Monday, July 21, 2008

Functions - Input versus Output (Part 4)

Maybe you thought to yourself, "Why the seemingly pointless discussion of math last post?" Well step up to the chalkboard for some more number-talk. (To read all the posts in this series, just click on the label "Functionalism" at the end of this post.)

Look at the arbitrary math "function" y=2(x + 5). By the manner in which this particular equation is written, the variable y is dependant upon a value of x. Therefore, x is the input and y is the output. X goes in, undergoes a function (in this case: 5 is added to it, then their sum is doubled), and y comes out. So in this equation, x is known and y is only discovered after one does the math. If we are told x=2, then y=14.

First of all, one must understand how to add and multiply numeric values before an accurate value of y is obtained. Addition, subtraction, multiplication, and division are the first "functions" learned in school...and usually in that order too! More advanced math skills are square roots, exponents, and fractions...but are critical in solving even the most simple of practical real-life geometry problems. By using these simple skills together, one can develop some very complex functions or equations. We've been looking at y=2(x + 5) which uses only two of them: adding and multiplying. Imagine adding a variable and some functions to create something more dimensional: z={[(3x + 2y - 2)2]/4x} + 5 This make look difficult, but it is still simple in that one only needs a few basic skills to determine a value for z (as long as x and y are known, or at least postulated).

So how the hell does this relate to physical fitness?? Input versus Output. Output in the physical realm refers to "what I need to get done" or "the end product." We've already identified some of these fathomable end products in past posts:
  • Get that bag of dog food from the trunk, so I can carry it
  • Get that box from waist-level, to that shelf overhead
  • Get the snow from the driveway, into the lawn
  • Get the brown leaves from the lawn, to curbside
  • Get up ten flights of stairs
The garbage man from Part One has his own output: get the garbage into the truck. Now if we examine the garbage man as only a careerist and NOT having any other physical needs at home or away from work (which of course is impossible), he needs about three (3) physical skills to accomplish the end product:
  1. LIFT the garbage can
  2. CARRY it to the truck
  3. DUMP it into the hopper
There are other basic physical skills the garbage man does NOT have from a career of lifting, carrying, and dumping trash cans. This may seem to be oversimplifying the issue, but stay with me for a little bit.

With schoolchildren, repetition of multiplication tables and easy math problems gives them the starter skills. 2+3=5, 9x7=63. Their next step is learning how to apply those functions, like figuring out how old the farmer's daughters are if Patsy is 9 years older than Liz, but twice as old as Maggie.... The application requires the student to create an equation (or function). We've all heard (or even said ourselves), "When are we ever going to use this?" when confronted with the old "two trains leaving New York" problem. I argue that understanding the application of simple math skills to seemlessly develop OUR OWN functions to solve problems is the greatest lesson a math student can learn in the classroom.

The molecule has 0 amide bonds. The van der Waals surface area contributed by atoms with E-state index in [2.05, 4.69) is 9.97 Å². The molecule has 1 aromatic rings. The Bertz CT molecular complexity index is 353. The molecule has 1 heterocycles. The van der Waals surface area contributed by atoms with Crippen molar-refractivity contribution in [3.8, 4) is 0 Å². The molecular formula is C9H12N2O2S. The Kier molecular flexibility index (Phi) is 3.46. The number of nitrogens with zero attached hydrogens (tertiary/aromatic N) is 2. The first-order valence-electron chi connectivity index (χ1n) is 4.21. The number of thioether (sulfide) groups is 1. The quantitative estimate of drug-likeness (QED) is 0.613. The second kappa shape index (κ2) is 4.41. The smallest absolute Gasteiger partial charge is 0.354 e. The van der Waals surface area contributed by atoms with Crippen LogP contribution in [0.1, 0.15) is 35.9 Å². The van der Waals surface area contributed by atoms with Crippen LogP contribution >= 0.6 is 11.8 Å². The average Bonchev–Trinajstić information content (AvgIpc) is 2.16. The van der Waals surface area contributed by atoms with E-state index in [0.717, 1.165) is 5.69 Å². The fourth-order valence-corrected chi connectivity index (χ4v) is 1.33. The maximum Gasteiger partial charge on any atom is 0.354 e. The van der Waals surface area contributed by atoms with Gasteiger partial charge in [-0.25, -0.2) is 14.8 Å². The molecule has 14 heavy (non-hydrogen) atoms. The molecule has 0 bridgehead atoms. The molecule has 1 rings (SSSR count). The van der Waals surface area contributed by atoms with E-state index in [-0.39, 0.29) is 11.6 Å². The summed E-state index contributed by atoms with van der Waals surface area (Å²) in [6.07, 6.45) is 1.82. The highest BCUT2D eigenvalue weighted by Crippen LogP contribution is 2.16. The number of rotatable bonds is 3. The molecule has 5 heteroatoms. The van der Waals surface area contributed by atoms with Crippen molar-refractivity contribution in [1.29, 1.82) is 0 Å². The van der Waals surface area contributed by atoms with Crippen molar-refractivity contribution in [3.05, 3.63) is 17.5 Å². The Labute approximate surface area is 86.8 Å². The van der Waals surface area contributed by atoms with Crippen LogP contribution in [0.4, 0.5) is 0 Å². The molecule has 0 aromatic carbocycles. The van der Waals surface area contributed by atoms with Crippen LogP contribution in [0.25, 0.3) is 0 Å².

Maybe you're telling yourself, "But with the math we know the input and not the output. And with functional fitness we know the output but not the input? I'm confused." Turn everything upside-down. Look at the orange equation again. It can be altered just a bit and we have x=(y/2) - 5. Same components, different look. So this time by picking the output we WANT, we can determine the input we NEED to satisfy it.

As physical beings, we must first develop simple physical skills to develop our own fitness functions to solve physical problems in life. We must develop the functions within our bodies to reach those outputs. Without the ability to add, subtract, multiply, or divide, a student will NEVER be able to get a value for y, much less z! Likewise, we must master the skills of lifting, pulling, carrying, grabbing, pushing, thrusting, twisting, holding, climbing, squatting, and bending if we want to be able to perform on demand with desired output.

As functionalists, we strive and prepare ourselves to complete, survive, and win various tasks, efforts, and the most efficient and safe manner possible. And with some brainstorming, we generally know the outputs we WANT: move snow or leaves, walk through the mall, get out of bed, bend over to tie shoelaces, carry bags of groceries, lift heavy boxes, play with their children around the house, yard work, climb stairs, etc. And importantly, do these things with the least effort expended and/or as quickly as one can and/or for as long as possible.

These outputs (requiring movement patterns) have some fundamental similarities. Much like the simplicity of easy math in a seemingly complex equation, one only needs to practice a few physical movements to become more physically functional. One of the keys to becoming more effective and efficient is to make sure you have well-rounded exercise sessions, including each of the necessary movement patterns.

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